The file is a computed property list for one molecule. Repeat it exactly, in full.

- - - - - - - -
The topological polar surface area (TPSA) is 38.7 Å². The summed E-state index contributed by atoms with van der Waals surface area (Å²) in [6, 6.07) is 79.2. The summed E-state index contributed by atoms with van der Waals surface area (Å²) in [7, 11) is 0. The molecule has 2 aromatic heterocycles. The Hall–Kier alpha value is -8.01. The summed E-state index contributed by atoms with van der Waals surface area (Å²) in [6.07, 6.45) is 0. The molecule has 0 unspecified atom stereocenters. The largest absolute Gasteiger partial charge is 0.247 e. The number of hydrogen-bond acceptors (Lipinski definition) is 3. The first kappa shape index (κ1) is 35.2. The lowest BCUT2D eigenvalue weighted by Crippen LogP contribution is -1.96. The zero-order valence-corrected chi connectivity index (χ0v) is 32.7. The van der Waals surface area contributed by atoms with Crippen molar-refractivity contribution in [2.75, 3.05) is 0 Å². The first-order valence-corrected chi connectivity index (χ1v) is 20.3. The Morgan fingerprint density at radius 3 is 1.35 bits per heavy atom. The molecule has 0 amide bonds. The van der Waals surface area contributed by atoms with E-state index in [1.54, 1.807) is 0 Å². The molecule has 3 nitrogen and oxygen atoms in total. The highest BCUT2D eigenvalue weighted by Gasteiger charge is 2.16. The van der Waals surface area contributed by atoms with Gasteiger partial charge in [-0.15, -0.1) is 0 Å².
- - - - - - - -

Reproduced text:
The topological polar surface area (TPSA) is 38.7 Å². The summed E-state index contributed by atoms with van der Waals surface area (Å²) in [6, 6.07) is 79.2. The summed E-state index contributed by atoms with van der Waals surface area (Å²) in [7, 11) is 0. The molecule has 2 aromatic heterocycles. The Hall–Kier alpha value is -8.01. The summed E-state index contributed by atoms with van der Waals surface area (Å²) in [6.07, 6.45) is 0. The molecule has 0 unspecified atom stereocenters. The largest absolute Gasteiger partial charge is 0.247 e. The number of hydrogen-bond acceptors (Lipinski definition) is 3. The first kappa shape index (κ1) is 35.2. The lowest BCUT2D eigenvalue weighted by Crippen LogP contribution is -1.96. The zero-order valence-corrected chi connectivity index (χ0v) is 32.7. The van der Waals surface area contributed by atoms with Crippen molar-refractivity contribution in [2.75, 3.05) is 0 Å². The first-order valence-corrected chi connectivity index (χ1v) is 20.3. The Morgan fingerprint density at radius 3 is 1.35 bits per heavy atom. The molecule has 0 amide bonds. The van der Waals surface area contributed by atoms with E-state index in [1.54, 1.807) is 0 Å². The molecule has 3 nitrogen and oxygen atoms in total. The highest BCUT2D eigenvalue weighted by Gasteiger charge is 2.16. The van der Waals surface area contributed by atoms with Gasteiger partial charge in [-0.15, -0.1) is 0 Å².